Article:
I have been disappointed in the performance of my main pack for awhile for a variety of reasons that can be boiled down to weight, in ability to compress the way I prefer when empty, poor compression of a load, and lack of external pockets including wand pockets. The XT85 from REI popped up on my radar awhile back during one of my infrequent visits to the pack section of REI just to see what was out there. I have always eyed it during visits after that due to the design and color. We frequently get asked for pack recommendations and frankly there was nothing on the market that I could really recommend based on personal experience with 100% satisfaction. I found myself starting to suggest people look at the XT85. After a conversation with a friend about a pack for his son I decided to put my money where my mouth was and try out the XT85 as our packs are a ways out. I got an XT85 Large (about 5k cubes and 5lbs) at the beginning of the summer and since that time have logged an average of 2-3 training hikes a week and one three day trip with the pack. For all of my training hikes it has carried a full load plus a bit extra.
The first positive thing that I can say about the pack is it comes in a great neutral color that blends in well in a lot of places. The second thing I liked about the pack was the pocket layout. I don’t tend to overload exterior pockets, but find they are very handy for having some things readily available while on that move that I don’t need on me. The pockets on the pack include two wand pockets with a top drawstring, two large rear pockets, a single large compression pocket for lack of a better term and a top pocket. The top pocket is worth noting in that it has a main large compartment that can be accessed from both the bottom and rear top and smaller an interior pocket that is perfect for keys and my wallet when away from the truck. It is also designed so that the entire thing adjusts independently and compacts the entire pack load down. The large compression pocket is locate behind the two large pockets and occupies the entire area. It is perfect for my sit pad and ground cloth and anything else of that nature. There is also a single strap that runs from the top of the front two pockets to the front of the main bag and then from the front of the main bag to the frame which allows two points of further compression. The wand pockets primarily get used for carrying extra water and the drawstring is nice in that you can adjust tension so that they won’t come out with some help. There is not a whole lot to say about the interior of the bag except there is a sleeping bag divider and a bladder pocket available for use if you want them. The frame consists of a perimeter metal U that turn into two stays and two more stays in an X. Both where contoured way to shallow for my back. After having them bent to fit, which at first can seem a bit uncomfortable they have worked like a charm, and have been holding solid since I got the pack, which is a concern as they are slimmer then I am used to.
What I didn’t like about the pack was the belt. At this point the best belt on the market is the Kifaru duplex. There are a few things I don’t like about it, but the way it carries is not really one of them. I think that a better belt can be designed, but at this point all of my packs wear a Kifaru duplex belt. I will point out that I never actually tried the large waist belt that it came with as their idea of large is size 40 and I am bigger than that. The Kifaru belt slides right on with no issues. Two of the stays slide right into the stay pockets on the rear of the belt and the other two fit into the corners of the frame pocket on the front of the belt. Evan and I weren’t sure if the stays would eventually rub a whole in the corners as they aren’t captures, but just a press fit. As a precaution, Evan doubled over a couple of pieces of 1”webbing and sewed them to make end covers. Electricians tap would probably work just as well. Everything else buckle wise matches up nicely especially since my belt is modified to have removable shoulder strap pieces for fitting on Kifaru packs. The other thing I don’t like is the lack of delta straps. I like them on a pack and while I don’t have any complaints about the way the pack has carried, I think they would help the pack to carry even better.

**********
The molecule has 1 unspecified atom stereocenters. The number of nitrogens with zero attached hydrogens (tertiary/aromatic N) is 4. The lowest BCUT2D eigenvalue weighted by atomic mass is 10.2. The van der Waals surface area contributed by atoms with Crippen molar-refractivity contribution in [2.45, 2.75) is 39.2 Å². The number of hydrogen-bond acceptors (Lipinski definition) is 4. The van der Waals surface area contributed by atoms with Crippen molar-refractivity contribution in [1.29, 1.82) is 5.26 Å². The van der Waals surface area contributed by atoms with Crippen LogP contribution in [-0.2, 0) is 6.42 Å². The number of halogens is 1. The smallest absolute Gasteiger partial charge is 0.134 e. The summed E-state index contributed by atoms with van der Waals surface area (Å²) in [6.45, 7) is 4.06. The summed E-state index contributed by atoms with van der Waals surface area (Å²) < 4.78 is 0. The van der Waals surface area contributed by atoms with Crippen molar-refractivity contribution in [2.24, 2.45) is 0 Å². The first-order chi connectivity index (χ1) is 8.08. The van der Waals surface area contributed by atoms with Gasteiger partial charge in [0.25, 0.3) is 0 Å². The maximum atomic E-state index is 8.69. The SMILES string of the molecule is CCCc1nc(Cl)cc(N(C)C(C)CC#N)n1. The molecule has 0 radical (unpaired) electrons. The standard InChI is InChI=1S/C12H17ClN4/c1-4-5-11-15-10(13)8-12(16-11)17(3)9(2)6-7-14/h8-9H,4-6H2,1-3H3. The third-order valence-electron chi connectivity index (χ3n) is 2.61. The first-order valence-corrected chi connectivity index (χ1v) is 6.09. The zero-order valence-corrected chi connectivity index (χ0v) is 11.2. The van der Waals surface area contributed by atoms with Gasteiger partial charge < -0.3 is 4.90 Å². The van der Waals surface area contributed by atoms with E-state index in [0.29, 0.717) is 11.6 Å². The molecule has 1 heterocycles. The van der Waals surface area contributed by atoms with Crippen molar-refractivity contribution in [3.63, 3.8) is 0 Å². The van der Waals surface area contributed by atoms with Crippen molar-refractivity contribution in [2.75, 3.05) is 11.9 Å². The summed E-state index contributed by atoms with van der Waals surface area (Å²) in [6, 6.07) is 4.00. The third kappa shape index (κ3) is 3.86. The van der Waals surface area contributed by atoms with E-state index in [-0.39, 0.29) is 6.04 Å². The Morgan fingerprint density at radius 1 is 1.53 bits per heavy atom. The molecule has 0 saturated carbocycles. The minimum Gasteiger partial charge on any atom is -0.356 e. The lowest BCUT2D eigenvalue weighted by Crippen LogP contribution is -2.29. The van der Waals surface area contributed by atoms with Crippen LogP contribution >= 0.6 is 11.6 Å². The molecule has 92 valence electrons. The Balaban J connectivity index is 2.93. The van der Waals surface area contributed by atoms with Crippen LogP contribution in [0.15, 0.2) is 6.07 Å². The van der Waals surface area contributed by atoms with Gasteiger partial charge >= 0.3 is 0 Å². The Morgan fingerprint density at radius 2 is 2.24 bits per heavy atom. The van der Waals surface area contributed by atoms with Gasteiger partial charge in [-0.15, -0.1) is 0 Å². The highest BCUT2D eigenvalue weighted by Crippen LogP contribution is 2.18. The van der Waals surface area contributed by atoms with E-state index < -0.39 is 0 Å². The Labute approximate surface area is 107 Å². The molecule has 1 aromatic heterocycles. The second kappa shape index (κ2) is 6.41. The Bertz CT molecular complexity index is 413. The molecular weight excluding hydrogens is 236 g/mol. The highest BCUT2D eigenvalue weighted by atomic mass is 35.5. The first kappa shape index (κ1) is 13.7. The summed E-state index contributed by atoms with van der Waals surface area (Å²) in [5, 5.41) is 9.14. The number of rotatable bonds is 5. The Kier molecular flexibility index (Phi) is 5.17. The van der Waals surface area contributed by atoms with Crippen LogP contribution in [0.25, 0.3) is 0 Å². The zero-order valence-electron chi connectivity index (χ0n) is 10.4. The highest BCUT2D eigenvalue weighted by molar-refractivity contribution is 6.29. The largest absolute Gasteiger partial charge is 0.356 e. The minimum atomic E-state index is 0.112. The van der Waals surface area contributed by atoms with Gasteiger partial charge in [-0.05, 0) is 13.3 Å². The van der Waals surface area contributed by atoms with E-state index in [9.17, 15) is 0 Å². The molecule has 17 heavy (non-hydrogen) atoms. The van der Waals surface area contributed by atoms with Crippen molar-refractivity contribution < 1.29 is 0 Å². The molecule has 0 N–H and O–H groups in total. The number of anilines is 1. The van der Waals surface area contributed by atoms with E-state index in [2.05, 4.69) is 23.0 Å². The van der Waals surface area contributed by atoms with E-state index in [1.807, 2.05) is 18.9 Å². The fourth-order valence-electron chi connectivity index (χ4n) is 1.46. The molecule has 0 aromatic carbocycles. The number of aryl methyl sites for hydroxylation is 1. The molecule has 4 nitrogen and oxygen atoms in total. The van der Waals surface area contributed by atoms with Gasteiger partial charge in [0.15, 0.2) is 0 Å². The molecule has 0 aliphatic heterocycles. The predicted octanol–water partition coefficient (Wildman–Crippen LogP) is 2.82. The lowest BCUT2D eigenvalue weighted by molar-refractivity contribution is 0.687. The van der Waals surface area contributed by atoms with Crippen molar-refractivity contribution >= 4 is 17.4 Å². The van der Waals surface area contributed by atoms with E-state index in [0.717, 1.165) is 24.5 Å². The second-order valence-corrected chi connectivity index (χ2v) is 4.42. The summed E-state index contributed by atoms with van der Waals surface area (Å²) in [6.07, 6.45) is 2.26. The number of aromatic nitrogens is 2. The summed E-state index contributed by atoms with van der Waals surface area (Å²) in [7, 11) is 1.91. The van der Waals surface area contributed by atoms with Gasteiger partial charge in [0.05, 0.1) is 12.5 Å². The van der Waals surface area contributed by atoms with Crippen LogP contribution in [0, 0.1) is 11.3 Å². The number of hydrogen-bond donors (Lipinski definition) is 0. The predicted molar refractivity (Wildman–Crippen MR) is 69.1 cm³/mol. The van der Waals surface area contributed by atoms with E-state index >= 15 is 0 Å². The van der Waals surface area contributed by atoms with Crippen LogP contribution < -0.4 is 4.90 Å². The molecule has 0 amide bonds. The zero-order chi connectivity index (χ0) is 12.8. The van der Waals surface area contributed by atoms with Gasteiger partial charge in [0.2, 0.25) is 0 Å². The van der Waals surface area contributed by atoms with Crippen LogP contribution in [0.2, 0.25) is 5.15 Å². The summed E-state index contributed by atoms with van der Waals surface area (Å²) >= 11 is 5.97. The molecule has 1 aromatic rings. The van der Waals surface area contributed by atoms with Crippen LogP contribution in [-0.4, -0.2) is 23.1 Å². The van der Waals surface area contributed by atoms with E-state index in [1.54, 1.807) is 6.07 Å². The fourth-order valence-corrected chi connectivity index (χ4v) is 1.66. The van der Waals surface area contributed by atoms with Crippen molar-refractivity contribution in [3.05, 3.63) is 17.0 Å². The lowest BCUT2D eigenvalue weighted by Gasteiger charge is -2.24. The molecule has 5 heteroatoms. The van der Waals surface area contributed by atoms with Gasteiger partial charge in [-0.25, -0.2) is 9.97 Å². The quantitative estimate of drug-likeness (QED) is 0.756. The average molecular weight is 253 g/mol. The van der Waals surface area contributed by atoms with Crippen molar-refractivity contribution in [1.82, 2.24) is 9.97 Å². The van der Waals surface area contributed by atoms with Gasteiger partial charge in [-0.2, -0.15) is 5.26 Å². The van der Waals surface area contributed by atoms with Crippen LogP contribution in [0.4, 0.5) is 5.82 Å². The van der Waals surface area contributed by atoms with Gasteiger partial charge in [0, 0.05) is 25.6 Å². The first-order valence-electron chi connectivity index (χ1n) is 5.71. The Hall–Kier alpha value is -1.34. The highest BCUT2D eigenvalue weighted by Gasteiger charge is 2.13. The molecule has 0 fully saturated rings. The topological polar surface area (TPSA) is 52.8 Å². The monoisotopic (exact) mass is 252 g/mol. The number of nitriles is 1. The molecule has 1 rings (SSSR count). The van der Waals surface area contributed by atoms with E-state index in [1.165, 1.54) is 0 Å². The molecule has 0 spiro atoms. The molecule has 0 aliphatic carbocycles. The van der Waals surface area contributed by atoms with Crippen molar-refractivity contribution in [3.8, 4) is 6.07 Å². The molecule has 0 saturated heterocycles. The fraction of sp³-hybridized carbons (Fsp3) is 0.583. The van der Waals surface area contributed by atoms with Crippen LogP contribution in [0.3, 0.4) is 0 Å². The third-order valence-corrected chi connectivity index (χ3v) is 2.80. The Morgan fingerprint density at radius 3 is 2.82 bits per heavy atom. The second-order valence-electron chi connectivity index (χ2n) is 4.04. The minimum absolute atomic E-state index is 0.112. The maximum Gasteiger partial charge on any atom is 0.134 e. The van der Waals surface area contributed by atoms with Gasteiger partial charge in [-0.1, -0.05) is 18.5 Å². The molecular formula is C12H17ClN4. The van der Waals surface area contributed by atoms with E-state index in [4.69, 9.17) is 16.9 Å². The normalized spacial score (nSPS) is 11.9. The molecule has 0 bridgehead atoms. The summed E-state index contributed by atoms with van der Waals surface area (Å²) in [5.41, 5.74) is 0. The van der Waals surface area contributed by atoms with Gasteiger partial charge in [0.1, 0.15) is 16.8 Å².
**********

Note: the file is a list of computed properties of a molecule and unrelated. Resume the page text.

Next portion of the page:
I have really only found one other complaint with the pack and that is relatively minor. The straps that come on with the pack for holding an ice ax or other axe on the rear of the pack, while neat, are only really good for something with a thick handle. They won’t adjust tight enough for tracking poles for instance. This is easily remedied with a bit of bungee and cord locks. I also added bungee and cord locks to the supplied loops on top which allows me to just stuff a coat or stuff sack on there. Pictures of the pack in action can be seen on our facebook page under the Eagle Caps post.
I have had the pack up to 70 lbs with no real complaints using my regular load out and metal plates added for extra weight.
Based on the reviews on REI some folks have had some seam issues after a lot of miles. Other than that most seem to be happy.
At this point the pack that I recommend is the XT85 in whichever size that fits your needs. I am not 100% satisfied, but it is the closest thing available on the market at this point, and the price won’t break the bank like some packs. I think whoever designed this pack for REI hit a homerun.